As Defra confirmed a new funding window for applications to the Fisheries Industry Science Partnerships (FISP) scheme – part of the £100m UK Seafood Fund – funding for another 17 projects was announced last week.
The UK Seafood Fund was recently extended to 2025, and a report by the EFRA Committee chair, Sir Robert Goodwill MP, has urged the government to increase the overall funding available by a further £50m.
The 17 projects awarded funds in the latest round include support for the rapid development of an industry-led proposal to support improved assessment of ling stocks in Area IV (see opposite), and the extension of work that the Holderness Fishing Industry Group is undertaking both to find lost static gear and restore it to its owners, and also to gain a much better understanding of the different factors that lead to loss of gear in the first place.
Dr John Terschak, project leader of the Yorkshire Ghostfishing Initiative, said: “The Holderness Fishing Industry Group is pleased to have received Defra support towards our industry-led efforts to address the factors that contribute to static gear loss; reveal the impacts of lost gear on the environment, the industry and the wider economy; and identify practices and measures that could potentially reduce the chances of losing gear in the future.”
Other successful projects include funding for trials of redesigned trawls in the Farne Deeps Nephrops fishery, which FN hopes to feature shortly, and further work building on the use of LEDs in trawls to improve selectivity by SafetyNet Technologies, with commercial trials in squid and whitefish trawls due to start shortly.
Welcoming the announcement, fisheries minister Victoria Prentis said: “Our world-class fishing and seafood sectors are packed full of expertise and innovation, and the UK Seafood Fund is making sure these excellent schemes have the financial backing needed to succeed.
“We are already seeing tangible results – from LED lights in fishing nets to attract target species and deter bycatch, through to novel whelk pot designs.”
Under secretary of state for Scotland Malcolm Offord was equally happy, saying: “It’s fantastic to see four Scottish projects benefiting from nearly £270,000 of UK government investment. It will not only cement our fishing industry’s reputation as one of the best in the world, but also elevate its potential even further.
“From research into maximising cockle stocks by the University of Glasgow to monitoring ling on Shetland, there is so much hard work going on in Scotland to benefit the industry everywhere.”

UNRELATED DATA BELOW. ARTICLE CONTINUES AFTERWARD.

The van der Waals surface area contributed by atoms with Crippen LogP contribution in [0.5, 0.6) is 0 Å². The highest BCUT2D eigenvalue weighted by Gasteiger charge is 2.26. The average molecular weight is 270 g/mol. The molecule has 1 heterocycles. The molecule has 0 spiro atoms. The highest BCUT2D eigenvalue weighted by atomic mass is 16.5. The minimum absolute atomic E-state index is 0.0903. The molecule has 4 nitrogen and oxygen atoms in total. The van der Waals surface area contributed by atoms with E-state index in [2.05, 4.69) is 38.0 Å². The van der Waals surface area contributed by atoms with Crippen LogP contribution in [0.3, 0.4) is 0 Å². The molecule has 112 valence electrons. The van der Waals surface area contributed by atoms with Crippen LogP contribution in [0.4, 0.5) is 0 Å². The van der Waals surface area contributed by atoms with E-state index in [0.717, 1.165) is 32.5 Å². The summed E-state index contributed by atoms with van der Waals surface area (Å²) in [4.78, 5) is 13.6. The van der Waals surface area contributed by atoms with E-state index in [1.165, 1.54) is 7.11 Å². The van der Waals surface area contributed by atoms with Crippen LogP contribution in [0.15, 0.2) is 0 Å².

Secretary of state for Wales Sir Robert Buckland added: “It’s fantastic to see Welsh projects benefiting from UK government investment.
“Bangor University (who are receiving funds to investigate blue carbon impacts of mobile gears) is a hugely important and well- respected centre for marine science, and I’d like to congratulate them on their multiple successful bids.
“And this is only the start. With the extension of the UK Seafood Fund into 2025, I want to encourage more Welsh innovators to present their plans for funding.”
Round 1 of the Skills and Training Scheme under the fund was also opened to applications last week. Up to £5m is available to invest in training to develop and improve courses to upskill the industry.
Round 2 of the Infrastructure Scheme, which seeks to build capability across the UK fishing sector supply chain, will open in September. Both schemes will benefit from the extension of the UK Seafood Fund until March 2025.
New areas of research have been included in the list of eligible projects under the scheme, including research on wider factors that may impact fishing stocks, such as offshore wind farms, and on potential adaptations to support fishing opportunities.
More information on the UK Seafood Fund can be found here, including full details of the various application windows and dates for submission.
Image credit: SafetyNet Technologies
This story was taken from the latest issue of Fishing News. For more up-to-date and in-depth reports on the UK and Irish commercial fishing sector, subscribe to Fishing News here or buy the latest single issue for just £3.30 here.